Following are some resources to consider when drafting legislation. Please also see the NSDA's Congressional Debate Guide (see Learning page on this site), as well as the Legislation Templates (also on this site).
U.S. Congress Legislative Subject Areas: Use this list to help brainstorm topic areas.
Writing Legislation Advice: an article from NSDA's Rostrum magazine (February 2011).
Inclusive Language Guide: from the National Assembly of State Arts Agencies.
Searchable U.S. Code: helps students find reference to cite in bills, for when they're modifying existing laws.
Congress.gov: models of legislation before the actual U.S. Congress
Ballotpedia: analysis of current bills and resolutions, both nationally and at the state level
How two-sided it is; is there sufficient ground for debate on both sides of the issue but without requiring students to uphold a morally indefensible position inextricably tied to degrading peoples' identities, such as sexism/ sexist policies, ableism/ ableist policies, racism/ racist policies, etc. (adapted from California High School Speech Association materials).
(Accessibility) In order to attract and sustain participation, does the topic facilitate an exploration of ideas related to established intellectual, social, or cultural interests? Considering the present moment, will theorizing and researching the topic encourage supportive social, emotional, and intellectual interactions amongst the intended participants?
Focus of debate: how will the debate focus on policies, values and/or facts?
Bill: specific details for realistic, timely, and feasible implementation and action; details who, what, when, where, and how a plan of policy would be implemented.
Resolution: Whereas clauses (if used) effectively argue rationale of why a problem needs fixing. Resolved clause(s) state a compelling position; or if beyond the jurisdiction of Congress, further action needed; or if a Constitutional amendment, enumerates specific details.
(Literature base) In order to be competitive, does the topic compel students to research and present arguments that would stigmatize, discriminate against, or exclude a traditionally marginalized and disenfranchised community?
(Language) Does the wording of the topic discriminate or unequally value others? Is the topic clear, as well as free of any cultural idioms that may disadvantage some participants?
(Openness) Does the topic promote research and theorizing that challenges students to critically think about their world and consider different perspectives and experiences?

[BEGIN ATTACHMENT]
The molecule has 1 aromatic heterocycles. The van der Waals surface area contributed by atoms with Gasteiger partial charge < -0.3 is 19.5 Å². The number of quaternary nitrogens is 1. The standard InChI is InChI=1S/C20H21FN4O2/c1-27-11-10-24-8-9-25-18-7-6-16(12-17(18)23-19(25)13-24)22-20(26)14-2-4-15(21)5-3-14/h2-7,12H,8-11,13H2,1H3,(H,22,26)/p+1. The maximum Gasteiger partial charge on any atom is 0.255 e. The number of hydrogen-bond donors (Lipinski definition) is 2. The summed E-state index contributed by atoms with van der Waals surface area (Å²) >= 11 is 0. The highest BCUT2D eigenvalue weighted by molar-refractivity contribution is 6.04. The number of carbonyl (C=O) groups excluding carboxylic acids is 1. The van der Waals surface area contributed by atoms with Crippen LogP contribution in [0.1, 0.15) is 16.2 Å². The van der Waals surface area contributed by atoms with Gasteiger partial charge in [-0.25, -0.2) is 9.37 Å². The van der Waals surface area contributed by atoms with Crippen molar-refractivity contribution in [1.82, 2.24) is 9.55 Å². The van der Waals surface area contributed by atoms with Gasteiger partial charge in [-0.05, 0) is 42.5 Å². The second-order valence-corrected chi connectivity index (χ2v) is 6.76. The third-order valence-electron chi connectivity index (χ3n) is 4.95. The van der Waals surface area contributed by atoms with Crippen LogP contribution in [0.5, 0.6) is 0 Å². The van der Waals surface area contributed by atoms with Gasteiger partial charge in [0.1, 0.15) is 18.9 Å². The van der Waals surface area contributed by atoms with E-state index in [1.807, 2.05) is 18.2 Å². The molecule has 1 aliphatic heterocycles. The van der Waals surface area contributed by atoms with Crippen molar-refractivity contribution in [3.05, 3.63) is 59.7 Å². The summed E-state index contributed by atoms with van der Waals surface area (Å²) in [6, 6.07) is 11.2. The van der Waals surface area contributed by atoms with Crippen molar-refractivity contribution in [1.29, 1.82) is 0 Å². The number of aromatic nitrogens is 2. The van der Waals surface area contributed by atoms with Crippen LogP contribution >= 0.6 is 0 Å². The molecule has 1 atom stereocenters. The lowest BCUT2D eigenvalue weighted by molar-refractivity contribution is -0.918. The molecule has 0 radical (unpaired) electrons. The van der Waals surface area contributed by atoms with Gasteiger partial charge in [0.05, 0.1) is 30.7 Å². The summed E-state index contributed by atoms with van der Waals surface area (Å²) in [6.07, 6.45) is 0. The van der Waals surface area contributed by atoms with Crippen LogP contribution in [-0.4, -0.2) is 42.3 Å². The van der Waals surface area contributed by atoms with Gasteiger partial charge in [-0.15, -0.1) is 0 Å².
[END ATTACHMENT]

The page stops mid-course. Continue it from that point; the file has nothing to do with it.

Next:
Specificity: consider such facets as who a policy impacts, and exactly how it impacts them.
Bill: national scope with domestic enforcement mechanisms (i.e., funding and/or oversight by specific agencies), and is Constitutional.
Resolution: Addresses issue outside of jurisdiction for further action, but indicating who has agency/jurisdiction and what general direction should be taken or a specific position to be taken.
(Advocacy) Does the legislation enable students to actively theorize and address ethical, social, political, and economic barriers that perpetuate inequalities by advocating for changes to policies and practices?
(Intentional inclusion) The topic compels students to explore ethical, social, political, and economic issues in a way that features the experiences and perspectives of traditionally marginalized and disenfranchised communities.
(Power) The topic promotes a deeper understanding of power imbalances.
Exhibits seriousness of purpose, meets needs and desires of a significant population, and uses clear and specific language (adapted from Shannon LaBove of Rice University, Texas).
Use person first language that centers on people
Avoid informal idioms, formal jargon (unless a legal term of art already define in U.S. Code), and acronyms not already defined.
Avoid language that suggests victimhood (e.g., "afflicted by," "victim of," "suffers from").
See Inclusive Language Guide link above.
(Awareness) Analyzing the topic from the perspective of many diverse student groups, does researching and theorizing about this topic promote awareness of specific experiences related to oppression and/or larger systemic issues?
(Justice) The topic provides opportunities to explore how we should define and live out social justice.